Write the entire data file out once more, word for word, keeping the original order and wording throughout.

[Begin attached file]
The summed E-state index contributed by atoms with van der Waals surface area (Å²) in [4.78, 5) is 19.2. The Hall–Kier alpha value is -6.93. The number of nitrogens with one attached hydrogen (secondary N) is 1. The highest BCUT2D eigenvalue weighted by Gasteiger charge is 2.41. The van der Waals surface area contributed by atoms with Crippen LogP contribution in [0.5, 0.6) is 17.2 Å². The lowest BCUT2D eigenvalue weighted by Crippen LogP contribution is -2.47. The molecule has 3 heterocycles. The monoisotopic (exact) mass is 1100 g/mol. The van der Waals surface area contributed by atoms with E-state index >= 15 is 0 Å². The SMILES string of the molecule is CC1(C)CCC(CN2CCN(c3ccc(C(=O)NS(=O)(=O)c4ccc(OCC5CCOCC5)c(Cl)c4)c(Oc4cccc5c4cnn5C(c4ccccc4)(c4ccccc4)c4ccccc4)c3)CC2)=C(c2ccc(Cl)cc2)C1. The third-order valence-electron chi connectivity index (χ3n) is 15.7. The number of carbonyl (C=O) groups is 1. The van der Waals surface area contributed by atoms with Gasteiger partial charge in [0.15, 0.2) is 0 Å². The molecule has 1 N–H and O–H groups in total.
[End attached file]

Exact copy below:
The summed E-state index contributed by atoms with van der Waals surface area (Å²) in [4.78, 5) is 19.2. The Hall–Kier alpha value is -6.93. The number of nitrogens with one attached hydrogen (secondary N) is 1. The highest BCUT2D eigenvalue weighted by Gasteiger charge is 2.41. The van der Waals surface area contributed by atoms with Crippen LogP contribution in [0.5, 0.6) is 17.2 Å². The lowest BCUT2D eigenvalue weighted by Crippen LogP contribution is -2.47. The molecule has 3 heterocycles. The monoisotopic (exact) mass is 1100 g/mol. The van der Waals surface area contributed by atoms with E-state index >= 15 is 0 Å². The SMILES string of the molecule is CC1(C)CCC(CN2CCN(c3ccc(C(=O)NS(=O)(=O)c4ccc(OCC5CCOCC5)c(Cl)c4)c(Oc4cccc5c4cnn5C(c4ccccc4)(c4ccccc4)c4ccccc4)c3)CC2)=C(c2ccc(Cl)cc2)C1. The third-order valence-electron chi connectivity index (χ3n) is 15.7. The number of carbonyl (C=O) groups is 1. The van der Waals surface area contributed by atoms with Gasteiger partial charge in [0.15, 0.2) is 0 Å². The molecule has 1 N–H and O–H groups in total.